Project description:The receptor Flt3 and its ligand Flt3L are both critical for dendritic cell (DC) development, but DC deficiency is more severe in Flt3l-/- mice than in Flt3-/- mice. This has led to speculation that Flt3L binds to another receptor that also supports DC development. However, we found that Flt3L administration does not generate DCs in Flt3-/- mice, arguing against a second receptor. Instead, Flt3-/- DC progenitors matured in response to macrophage colony-stimulating factor (M-CSF) or stem cell factor, and deletion of Csf1r in Flt3-/- mice further reduced DC development, indicating that these cytokines could compensate for Flt3. Surprisingly, Flt3-/- DC progenitors displayed enhanced M-CSF signaling, suggesting that loss of Flt3 increased responsiveness to other cytokines. In agreement, deletion of Flt3 in Flt3l-/- mice paradoxically rescued their severe DC deficiency. Thus, multiple cytokines can support DC development, and the discrepancy between Flt3-/- and Flt3l-/- mice results from the increased sensitivity of Flt3-/- progenitors to these cytokines.
Project description:The goal of this study was to determine whether there are any gene expression changes in cDC1s and cDC2s from WT, Flt3 KO, or Flt3L KO mice. Specifically whether developing in the absence of Flt3 signaling had any effects on the gene expression of the cDCs Overall design: Mature cDC1s and cDC2s were sorted from spleens of WT, Flt3 KO, and Flt3L KO mice, there were two biological replicates for each cell type from each genotype
Project description:Chimeric antigen receptor-engineered T (CAR-T) cells have extraordinary effect in treating lymphoblastic leukemia. However, treatment of acute myeloid leukemia (AML) using CAR-T cells remains limited to date. Leukemogenesis always relates with the abnormalities of cytogenetics, and nearly one third of AML patients have activating mutations in Fms-like tyrosine kinase 3 (FLT3) which reminded poor prognosis. Considering the FLT3 expressed in AML patients' blast cells, it may be a new candidate target for CAR-T therapy to treat FLT3+ AML, especially patients harboring FLT3-ITD mutation.The FLT3L CAR-T using FLT3 ligand as recognizing domain was constructed. The specific cytotoxicity against FLT3+ leukemia cell lines, primary AML cells, and normal hematopoietic progenitor stem cells (HPSCs) in vitro were evaluated. In addition, FLT3+ AML mouse model was used to assess the effect of FLT3L CAR-T therapy in vivo.FLT3L CAR-T cells could specifically kill FLT3+ leukemia cell lines and AML patients' bone marrow mononuclear cells in vitro (with or without FLT3 mutation) and have more potent cytotoxicity to FLT3-ITD cells. In a human FLT3+ AML xenograft mouse model, FLT3L CAR-T cells could significantly prolong the survival of mice. Furthermore, it was found that FLT3L CAR-T cells could activate the FLT3/ERK signaling pathway of FLT3+ leukemia cells with wild-type FLT3; meanwhile, it had no inhibitory effects on the colony formation of CD34+ stem cells derived from normal human umbilical cord blood.The ligand-based FLT3L CAR-T cells could be a promising strategy for FLT3+ AML treatment, especially those carried FLT3 mutation.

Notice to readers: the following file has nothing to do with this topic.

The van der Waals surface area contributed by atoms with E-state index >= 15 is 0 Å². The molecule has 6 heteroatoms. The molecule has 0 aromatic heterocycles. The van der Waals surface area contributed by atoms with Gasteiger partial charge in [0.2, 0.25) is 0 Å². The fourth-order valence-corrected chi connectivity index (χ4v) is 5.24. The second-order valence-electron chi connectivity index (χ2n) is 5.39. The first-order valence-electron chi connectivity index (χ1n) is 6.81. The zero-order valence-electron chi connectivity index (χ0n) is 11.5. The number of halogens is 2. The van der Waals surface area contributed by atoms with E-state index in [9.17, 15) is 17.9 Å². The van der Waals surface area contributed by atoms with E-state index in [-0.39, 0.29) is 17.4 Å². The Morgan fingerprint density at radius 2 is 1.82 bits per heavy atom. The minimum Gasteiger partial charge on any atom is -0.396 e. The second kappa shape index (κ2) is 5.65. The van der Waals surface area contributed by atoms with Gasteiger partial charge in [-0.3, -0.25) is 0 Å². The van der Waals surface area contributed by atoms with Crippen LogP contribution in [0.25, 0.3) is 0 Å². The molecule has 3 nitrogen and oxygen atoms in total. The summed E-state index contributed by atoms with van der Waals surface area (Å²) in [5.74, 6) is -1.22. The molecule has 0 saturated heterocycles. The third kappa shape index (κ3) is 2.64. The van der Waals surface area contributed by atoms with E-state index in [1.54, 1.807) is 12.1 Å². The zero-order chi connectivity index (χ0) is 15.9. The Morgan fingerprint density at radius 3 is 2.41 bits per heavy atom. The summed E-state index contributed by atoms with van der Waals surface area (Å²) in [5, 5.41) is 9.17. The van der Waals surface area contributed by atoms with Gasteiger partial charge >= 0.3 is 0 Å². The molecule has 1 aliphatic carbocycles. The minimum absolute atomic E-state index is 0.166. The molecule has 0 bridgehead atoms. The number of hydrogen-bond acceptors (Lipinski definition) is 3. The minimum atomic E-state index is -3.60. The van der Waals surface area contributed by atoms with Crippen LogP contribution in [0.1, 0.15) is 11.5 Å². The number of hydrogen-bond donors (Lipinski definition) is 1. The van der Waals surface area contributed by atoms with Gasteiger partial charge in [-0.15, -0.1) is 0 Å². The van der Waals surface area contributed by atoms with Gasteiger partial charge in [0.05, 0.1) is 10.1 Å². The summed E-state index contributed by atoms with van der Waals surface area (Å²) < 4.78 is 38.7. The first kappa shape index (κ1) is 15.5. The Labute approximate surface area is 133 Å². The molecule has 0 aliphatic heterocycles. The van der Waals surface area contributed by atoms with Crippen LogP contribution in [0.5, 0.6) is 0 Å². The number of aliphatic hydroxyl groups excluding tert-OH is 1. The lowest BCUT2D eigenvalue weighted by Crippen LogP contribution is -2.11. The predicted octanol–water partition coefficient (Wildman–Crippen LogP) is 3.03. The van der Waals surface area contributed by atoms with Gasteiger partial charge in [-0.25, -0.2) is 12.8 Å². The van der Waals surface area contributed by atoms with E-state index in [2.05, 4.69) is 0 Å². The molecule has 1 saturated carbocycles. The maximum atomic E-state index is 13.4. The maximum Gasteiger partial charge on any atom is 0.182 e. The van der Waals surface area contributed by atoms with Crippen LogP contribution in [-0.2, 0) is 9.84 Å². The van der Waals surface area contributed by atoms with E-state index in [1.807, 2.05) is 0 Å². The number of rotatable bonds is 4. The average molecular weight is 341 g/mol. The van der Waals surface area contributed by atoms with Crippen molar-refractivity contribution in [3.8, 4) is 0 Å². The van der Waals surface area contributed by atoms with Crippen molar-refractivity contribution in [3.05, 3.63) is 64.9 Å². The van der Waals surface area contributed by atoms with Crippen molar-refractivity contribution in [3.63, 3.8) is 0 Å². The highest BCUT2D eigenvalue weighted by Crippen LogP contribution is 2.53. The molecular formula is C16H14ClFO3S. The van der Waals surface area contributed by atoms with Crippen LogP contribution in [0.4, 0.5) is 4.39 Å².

Project description:Flt3 signaling plays a crucial role in regulating the survival and differentiation of lymphoid progenitors into B cell precursors (BCPs) in bone marrow. To define further the role of Flt3 signaling in lymphoid progenitor survival, mice deficient in Flt3 ligand that also expressed a Bcl2 transgene (E?-bcl2tg flt3l(-/-)) were generated. Intracellular flow cytometry established transgene expression in primitive hematopoietic progenitors, including lineage-negative Sca-1(+) c-kit(+) (LSK(+)) CD27(-) cells enriched for functional hematopoietic stem cells. Compared with flt3l(-/-) mice, E?-bcl2tg flt3l(-/-) mice had significantly increased multipotential progenitors (MPPs), IL-7R(+) common lymphoid progenitors, and B cell precursors. To determine whether forced expression of Bcl2 was sufficient to restore lymphoid priming in the absence of Flt3 signaling E?-bcl2tg flt3l(-/-)rag1-gfp(+) mice were generated. Analysis of E?-bcl2tg flt3l(-/-)rag1-gfp(+) mice revealed that the Bcl2 transgene had no effect on lymphoid priming before CD19 expression. Thus, forced expression of a survival gene can bypass the requirement for threshold levels of Flt3 signaling requisite for lymphoid priming. Temporal Flt3 ligand (FL) replacement therapy in flt3l(-/-) mice revealed specific requirements for Flt3 signaling in the expansion and maintenance of Flt3(+hi) MPP and Flt3(+) all lymphoid progenitors, but not Flt3(+) B lymphoid progenitors (BLPs), the immediate precursors of BCPs. BCPs were restored after temporal in vivo FL treatment, albeit with delayed kinetics. Together, these results show that Flt3 regulates the proliferation, survival, and maintenance of developmental stage-specific hematopoietic progenitors that give rise to BCPs.